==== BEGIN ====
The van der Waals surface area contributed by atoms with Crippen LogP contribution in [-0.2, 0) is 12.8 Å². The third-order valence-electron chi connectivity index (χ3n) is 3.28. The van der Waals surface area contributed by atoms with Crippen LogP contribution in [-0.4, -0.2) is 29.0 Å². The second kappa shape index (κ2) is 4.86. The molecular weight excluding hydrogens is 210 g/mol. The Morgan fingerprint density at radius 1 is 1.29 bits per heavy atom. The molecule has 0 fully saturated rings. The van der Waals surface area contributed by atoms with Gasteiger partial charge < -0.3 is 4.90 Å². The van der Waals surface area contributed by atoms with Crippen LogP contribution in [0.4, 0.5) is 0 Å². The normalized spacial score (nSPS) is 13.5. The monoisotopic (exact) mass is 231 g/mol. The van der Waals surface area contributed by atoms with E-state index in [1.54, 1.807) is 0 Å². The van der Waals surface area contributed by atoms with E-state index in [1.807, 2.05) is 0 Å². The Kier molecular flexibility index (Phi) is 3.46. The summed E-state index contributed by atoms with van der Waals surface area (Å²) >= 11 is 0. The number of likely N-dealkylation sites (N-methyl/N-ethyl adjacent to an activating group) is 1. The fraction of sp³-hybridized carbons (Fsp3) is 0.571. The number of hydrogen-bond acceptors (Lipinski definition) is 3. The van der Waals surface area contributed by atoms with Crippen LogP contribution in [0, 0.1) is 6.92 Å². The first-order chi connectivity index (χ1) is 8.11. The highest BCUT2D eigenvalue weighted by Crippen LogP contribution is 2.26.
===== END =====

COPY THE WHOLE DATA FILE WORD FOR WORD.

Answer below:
The van der Waals surface area contributed by atoms with Crippen LogP contribution in [-0.2, 0) is 12.8 Å². The third-order valence-electron chi connectivity index (χ3n) is 3.28. The van der Waals surface area contributed by atoms with Crippen LogP contribution in [-0.4, -0.2) is 29.0 Å². The second kappa shape index (κ2) is 4.86. The molecular weight excluding hydrogens is 210 g/mol. The Morgan fingerprint density at radius 1 is 1.29 bits per heavy atom. The molecule has 0 fully saturated rings. The van der Waals surface area contributed by atoms with Gasteiger partial charge < -0.3 is 4.90 Å². The van der Waals surface area contributed by atoms with Crippen LogP contribution in [0.4, 0.5) is 0 Å². The normalized spacial score (nSPS) is 13.5. The monoisotopic (exact) mass is 231 g/mol. The van der Waals surface area contributed by atoms with E-state index in [1.54, 1.807) is 0 Å². The van der Waals surface area contributed by atoms with E-state index in [1.807, 2.05) is 0 Å². The Kier molecular flexibility index (Phi) is 3.46. The summed E-state index contributed by atoms with van der Waals surface area (Å²) >= 11 is 0. The number of likely N-dealkylation sites (N-methyl/N-ethyl adjacent to an activating group) is 1. The fraction of sp³-hybridized carbons (Fsp3) is 0.571. The number of hydrogen-bond acceptors (Lipinski definition) is 3. The van der Waals surface area contributed by atoms with Crippen LogP contribution in [0, 0.1) is 6.92 Å². The first-order chi connectivity index (χ1) is 8.11. The highest BCUT2D eigenvalue weighted by Crippen LogP contribution is 2.26.